Comics have a dark side, for every wisecracking Iron Man, there’s a gun toting Punisher. For every brightly coloured Superman, there’s a Batman in a shade of grey. Thing is, the audience for that type of hero isn’t the audience that makes money. So what do you do if you’re Marvel or DC, or another publisher lucky enough to have someone interested in expanding your characters beyond the printed page?
Movies cost a lot, and do you want to take a shot on something that might not be to everyone’s taste? Or, as in Marvel’s case, do you want to risk alienating your core demographic by introducing more adult themes into your movies?
Maybe TV is the answer, and DC are definitely winning the battle on the small screen, with Arrow, The Flash and Gotham all pulling in serious ratings in on both sides of the Atlantic. The downside is some of the more serious issues have to be watered down – particularly the violence – and that can lead to the show becoming unpopular amongst it’s hardcore fans. They are, after all the ones who are likely to watch a TV show starring their favourite superhero.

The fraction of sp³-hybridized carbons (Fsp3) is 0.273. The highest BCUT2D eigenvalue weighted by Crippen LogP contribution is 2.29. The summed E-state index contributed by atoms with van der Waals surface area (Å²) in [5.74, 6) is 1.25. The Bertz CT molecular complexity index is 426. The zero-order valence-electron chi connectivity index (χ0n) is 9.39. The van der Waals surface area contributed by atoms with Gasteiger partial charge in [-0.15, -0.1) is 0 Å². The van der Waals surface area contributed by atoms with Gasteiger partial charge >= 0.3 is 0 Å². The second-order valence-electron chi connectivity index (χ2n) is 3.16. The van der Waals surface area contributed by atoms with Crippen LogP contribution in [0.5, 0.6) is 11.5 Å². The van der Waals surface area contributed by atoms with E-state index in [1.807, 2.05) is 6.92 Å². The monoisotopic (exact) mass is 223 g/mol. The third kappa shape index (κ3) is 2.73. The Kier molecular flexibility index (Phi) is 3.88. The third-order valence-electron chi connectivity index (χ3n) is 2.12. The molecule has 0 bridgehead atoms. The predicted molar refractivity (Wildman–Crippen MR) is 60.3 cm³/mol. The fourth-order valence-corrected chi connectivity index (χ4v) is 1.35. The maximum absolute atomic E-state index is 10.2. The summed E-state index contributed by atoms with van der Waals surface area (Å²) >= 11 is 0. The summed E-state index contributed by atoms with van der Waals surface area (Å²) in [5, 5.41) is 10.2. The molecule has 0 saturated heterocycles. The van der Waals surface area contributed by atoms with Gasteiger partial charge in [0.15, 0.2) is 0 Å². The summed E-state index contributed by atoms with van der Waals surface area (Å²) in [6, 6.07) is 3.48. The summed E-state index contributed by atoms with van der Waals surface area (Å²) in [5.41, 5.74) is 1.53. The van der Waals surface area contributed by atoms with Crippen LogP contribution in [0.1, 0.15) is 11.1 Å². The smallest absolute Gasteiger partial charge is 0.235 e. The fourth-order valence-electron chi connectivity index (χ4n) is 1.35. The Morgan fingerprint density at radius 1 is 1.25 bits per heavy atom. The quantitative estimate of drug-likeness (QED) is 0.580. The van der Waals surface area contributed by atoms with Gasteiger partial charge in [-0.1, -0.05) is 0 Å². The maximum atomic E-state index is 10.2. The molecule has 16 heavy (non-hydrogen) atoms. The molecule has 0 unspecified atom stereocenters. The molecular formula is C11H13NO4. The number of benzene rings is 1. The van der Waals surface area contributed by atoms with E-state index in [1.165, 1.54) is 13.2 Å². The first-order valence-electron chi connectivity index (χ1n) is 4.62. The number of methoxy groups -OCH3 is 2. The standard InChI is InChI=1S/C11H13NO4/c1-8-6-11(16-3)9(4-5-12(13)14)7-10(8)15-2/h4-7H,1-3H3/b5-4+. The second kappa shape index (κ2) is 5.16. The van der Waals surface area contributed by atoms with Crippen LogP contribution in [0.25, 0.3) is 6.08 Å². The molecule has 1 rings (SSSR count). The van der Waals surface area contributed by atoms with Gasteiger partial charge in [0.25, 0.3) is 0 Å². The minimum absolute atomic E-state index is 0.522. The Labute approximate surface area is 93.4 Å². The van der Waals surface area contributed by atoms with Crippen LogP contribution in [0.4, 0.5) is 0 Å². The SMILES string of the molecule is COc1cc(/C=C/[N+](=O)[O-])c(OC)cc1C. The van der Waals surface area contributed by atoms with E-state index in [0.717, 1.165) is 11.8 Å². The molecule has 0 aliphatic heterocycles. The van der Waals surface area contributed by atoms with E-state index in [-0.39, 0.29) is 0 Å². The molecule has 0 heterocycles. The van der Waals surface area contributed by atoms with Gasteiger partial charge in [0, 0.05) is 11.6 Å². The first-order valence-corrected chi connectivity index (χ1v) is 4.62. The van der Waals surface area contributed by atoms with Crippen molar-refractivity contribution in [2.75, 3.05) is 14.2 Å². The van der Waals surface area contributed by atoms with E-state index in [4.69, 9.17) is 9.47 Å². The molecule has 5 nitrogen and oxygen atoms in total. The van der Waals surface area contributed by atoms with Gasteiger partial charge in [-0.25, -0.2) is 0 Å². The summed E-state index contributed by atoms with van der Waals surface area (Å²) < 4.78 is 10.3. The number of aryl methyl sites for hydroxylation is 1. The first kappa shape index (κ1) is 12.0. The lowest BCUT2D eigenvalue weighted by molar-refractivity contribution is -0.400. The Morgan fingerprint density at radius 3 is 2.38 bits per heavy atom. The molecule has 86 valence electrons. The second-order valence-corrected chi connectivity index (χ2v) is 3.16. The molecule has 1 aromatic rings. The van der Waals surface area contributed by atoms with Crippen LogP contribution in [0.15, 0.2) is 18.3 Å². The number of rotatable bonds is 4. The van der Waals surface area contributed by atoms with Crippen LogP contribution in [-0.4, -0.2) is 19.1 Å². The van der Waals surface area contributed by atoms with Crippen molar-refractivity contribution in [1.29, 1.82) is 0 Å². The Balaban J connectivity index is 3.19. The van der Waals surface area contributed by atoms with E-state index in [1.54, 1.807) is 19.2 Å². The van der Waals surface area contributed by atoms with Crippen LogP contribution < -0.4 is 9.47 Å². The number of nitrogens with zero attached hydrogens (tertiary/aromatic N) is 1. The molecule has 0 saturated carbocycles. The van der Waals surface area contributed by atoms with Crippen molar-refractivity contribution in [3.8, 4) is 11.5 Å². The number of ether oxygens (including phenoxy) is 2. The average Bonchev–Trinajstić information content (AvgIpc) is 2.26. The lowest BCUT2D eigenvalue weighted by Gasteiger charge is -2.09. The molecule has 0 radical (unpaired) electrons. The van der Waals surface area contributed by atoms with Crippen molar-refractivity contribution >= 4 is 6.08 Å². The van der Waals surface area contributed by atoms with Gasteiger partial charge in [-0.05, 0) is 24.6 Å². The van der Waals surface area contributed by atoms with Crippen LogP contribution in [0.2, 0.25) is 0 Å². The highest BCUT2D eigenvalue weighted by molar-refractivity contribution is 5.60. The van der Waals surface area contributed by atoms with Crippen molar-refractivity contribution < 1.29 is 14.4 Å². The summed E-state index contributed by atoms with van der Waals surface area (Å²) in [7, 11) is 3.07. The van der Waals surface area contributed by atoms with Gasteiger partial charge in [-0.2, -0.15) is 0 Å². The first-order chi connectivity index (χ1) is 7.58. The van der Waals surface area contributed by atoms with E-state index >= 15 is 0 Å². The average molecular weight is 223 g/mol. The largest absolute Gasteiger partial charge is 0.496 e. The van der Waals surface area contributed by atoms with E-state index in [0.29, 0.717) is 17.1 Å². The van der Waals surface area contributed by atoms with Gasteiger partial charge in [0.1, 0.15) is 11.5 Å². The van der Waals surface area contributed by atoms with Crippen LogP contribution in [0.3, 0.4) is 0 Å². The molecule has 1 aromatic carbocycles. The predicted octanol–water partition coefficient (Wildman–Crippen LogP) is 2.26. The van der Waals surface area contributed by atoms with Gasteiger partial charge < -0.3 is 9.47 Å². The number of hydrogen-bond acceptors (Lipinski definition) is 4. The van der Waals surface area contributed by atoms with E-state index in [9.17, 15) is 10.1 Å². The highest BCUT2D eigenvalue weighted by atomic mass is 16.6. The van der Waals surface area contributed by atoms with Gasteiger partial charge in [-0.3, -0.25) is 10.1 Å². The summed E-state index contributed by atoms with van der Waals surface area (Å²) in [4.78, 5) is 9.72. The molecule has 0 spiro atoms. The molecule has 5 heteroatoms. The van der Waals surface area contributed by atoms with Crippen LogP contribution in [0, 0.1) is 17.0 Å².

All of which brings me to Daredevil.
It’s a bold experiment, taking a character who could well have sustained a TV show on his own, and making it a Netflix exclusive. The appeal of Daredevil is that he manages to overcome the adversity of being blind, while fighting to defend the place where he was born and raised, Hell’s Kitchen. In some ways making it an online exclusive limits your audience, but take a moment to think about the type of character he is: Daredevil is one of Marvel’s “street level” heroes. He’s not going to foil an alien invasion or an international espionage conspiracy, but he will take care of Mafia bosses and gangland crime. To do that he has to get his hands dirty, and plenty of TV censors would have clamped down on Daredevil’s brand of hand to hand combat. The Internet has no such restrictions, and Marvel can no show one of it’s darker characters in his true light. That’s not to say violence should be condoned, but if you’re going to do the character, you need to do it right. Marvel obviously feel the model can work, as it already has plans in place for more series based on The Punisher, Iron fist and Luke Cage. It might not be pretty, but it will be different, and it could be the next step in how entertainment in all forms – not just the comic book industry – evolves.
We’ll have more on Daredevil and Marvel’s Netflix shows over the coming weeks here at Comics Culture.